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A Taiwanese question about Jollibee in the US

Late last year, a friend from our Taipei office emailed me a question about Jollibee. He was working on his MBA and for some reason, he was working on a case study that involved this Filipino food chain. He asked about its popularity on the US west coast, if their target market was more Filipino that American, and whether or not the chain made changes to adapt to the local market.

His questions were interesting for a number of reasons. First, I’m still getting over Jollibee-deprivation. It’s easy to take Jollibee for granted when your in the Philippines, where practically every mall has one. But spend three and a half years in Taiwan, where it doesn’t exist despite the legions of OFWs on the island, and you learn to appreciate it really fast. I’d already been in the US 5 years by then, and I visit a Jollibee at least once a month . . . but I’m still getting over the prolonged separation from the crispy greaseless chicken and palabok.

Second, was the timing of the email. As I started writing my reply, I realized that it had been a while since I wrote just for fun. After weeks of poring over debug logs and flowcharts, it was time for a break.

That email, and the resulting response, planted the seeds for this blog.

My response is shown below (tweeked slightly to eliminate typos and improve the flow). Happy reading.

Here in Northern California, Jollibee is definitely popular. In the past two years alone, they opened two new branches. One in the largest mall in the region, the “Great Mall of the Bay Area” in Milpitas, and another in San Francisco. I have not been to a Jollibee in Southern California, but given that the concentration of Filipinos there is actually greater than up here, I would imagine that it is a big hit there as well.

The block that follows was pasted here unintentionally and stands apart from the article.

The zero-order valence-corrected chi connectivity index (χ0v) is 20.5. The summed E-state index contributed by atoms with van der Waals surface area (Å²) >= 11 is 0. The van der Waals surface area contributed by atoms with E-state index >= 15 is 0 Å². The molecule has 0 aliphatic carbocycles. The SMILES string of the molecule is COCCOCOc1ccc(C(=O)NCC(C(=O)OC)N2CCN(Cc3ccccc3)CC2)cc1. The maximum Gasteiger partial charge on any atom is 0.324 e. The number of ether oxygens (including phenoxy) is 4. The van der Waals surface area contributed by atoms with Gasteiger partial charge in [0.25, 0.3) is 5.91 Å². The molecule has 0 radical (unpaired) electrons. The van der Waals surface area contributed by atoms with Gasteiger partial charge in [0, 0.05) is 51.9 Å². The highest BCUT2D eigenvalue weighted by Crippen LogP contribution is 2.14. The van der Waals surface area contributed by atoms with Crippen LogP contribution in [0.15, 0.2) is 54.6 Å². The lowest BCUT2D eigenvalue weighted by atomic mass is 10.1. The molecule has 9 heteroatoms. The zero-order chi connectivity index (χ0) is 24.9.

It has the exact same look, feel, and offerings as a regular Jollibee that you would find anywhere in the Philippines – perhaps with the exception of the following:

• Accepts credit cards for payment (I called this an American adaptation in the original email. Only to find that this had become true in the Philippines as well, thanks to Banco De Oro and their card machines)
• Self-service for drinks (another common practice in American fast food chains)
• Clean-as-you-go for the tables instead of having a server clean up tables for you

It is definitely targeted at Filipinos, and arguably capitalizes on the fact that food is a well established cure for homesickness (heck, my wife ended up learning to cook while we were in Taiwan because of it). Close your eyes and the sounds and smells in a Jollibee restaurant will transport you back to the Philippines.

Unlike other minority-inspired chains like Baja Fresh, El Polo Loco (Mexican), and Panda Express (Chinese), which deliberately cater to what Westerners think are Mexican and Chinese food, Jollibee remained true to the food that generations of my countrymen grew up with and have come to love. The menu remains unchanged, and has not been adjusted to suit the local palette. There is, however, a caveat to that fidelity to the chain’s Filipino roots.

One important Filipino quality that Jollibee captures is the Filipino’s underlying aspiration to be anything else other than Filipino. Its default look and feel in the Philippines has always been Western. The founders of Jollibee reportedly sought to emulate McDonald’s in their restaurants. When the first Jollibee opened in my hometown in the late 80s, the line to the restaurant went around a reasonably sized city block. People lined up for almost an hour just to experience my hometown’s first western-inspired fastfood restaurant: organized, hygienic, very well lit, and colorful.

Most of us think of Jollibee as McDonalds with better tasting food. We like strong flavors. Jollibee delivers; McDonald’s doesn’t in most of our minds. But we appreciated that it had a McDonald’s-like ambiance.

Although Jollibee is a Filipino icon, it’s really a restaurant that pre-embraced a Western — particularly American — way of doing things. So it’s a chain that really doesn’t need to adapt to America, because it was already designed to bring America to the common Filipino from the start.

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